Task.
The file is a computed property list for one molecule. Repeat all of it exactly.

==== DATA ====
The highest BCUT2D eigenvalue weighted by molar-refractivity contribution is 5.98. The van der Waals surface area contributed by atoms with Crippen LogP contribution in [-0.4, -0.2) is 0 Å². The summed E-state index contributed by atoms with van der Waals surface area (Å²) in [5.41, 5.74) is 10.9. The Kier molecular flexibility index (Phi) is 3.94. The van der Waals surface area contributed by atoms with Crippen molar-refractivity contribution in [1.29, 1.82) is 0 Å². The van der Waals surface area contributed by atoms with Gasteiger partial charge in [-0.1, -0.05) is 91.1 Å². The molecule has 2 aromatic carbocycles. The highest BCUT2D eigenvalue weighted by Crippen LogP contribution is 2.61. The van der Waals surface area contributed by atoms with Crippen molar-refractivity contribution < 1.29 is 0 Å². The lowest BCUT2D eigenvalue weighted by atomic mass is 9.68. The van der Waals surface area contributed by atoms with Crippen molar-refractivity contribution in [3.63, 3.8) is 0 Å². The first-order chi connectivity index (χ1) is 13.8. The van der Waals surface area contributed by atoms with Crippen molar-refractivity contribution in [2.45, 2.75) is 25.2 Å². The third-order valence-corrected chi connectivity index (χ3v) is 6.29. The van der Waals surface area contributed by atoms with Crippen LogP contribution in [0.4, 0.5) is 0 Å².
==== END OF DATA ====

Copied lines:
The highest BCUT2D eigenvalue weighted by molar-refractivity contribution is 5.98. The van der Waals surface area contributed by atoms with Crippen LogP contribution in [-0.4, -0.2) is 0 Å². The summed E-state index contributed by atoms with van der Waals surface area (Å²) in [5.41, 5.74) is 10.9. The Kier molecular flexibility index (Phi) is 3.94. The van der Waals surface area contributed by atoms with Crippen molar-refractivity contribution in [1.29, 1.82) is 0 Å². The van der Waals surface area contributed by atoms with Gasteiger partial charge in [-0.1, -0.05) is 91.1 Å². The molecule has 2 aromatic carbocycles. The highest BCUT2D eigenvalue weighted by Crippen LogP contribution is 2.61. The van der Waals surface area contributed by atoms with Crippen molar-refractivity contribution < 1.29 is 0 Å². The lowest BCUT2D eigenvalue weighted by atomic mass is 9.68. The van der Waals surface area contributed by atoms with Crippen molar-refractivity contribution in [3.63, 3.8) is 0 Å². The first-order chi connectivity index (χ1) is 13.8. The van der Waals surface area contributed by atoms with Crippen molar-refractivity contribution in [2.45, 2.75) is 25.2 Å². The third-order valence-corrected chi connectivity index (χ3v) is 6.29. The van der Waals surface area contributed by atoms with Crippen LogP contribution in [0.4, 0.5) is 0 Å².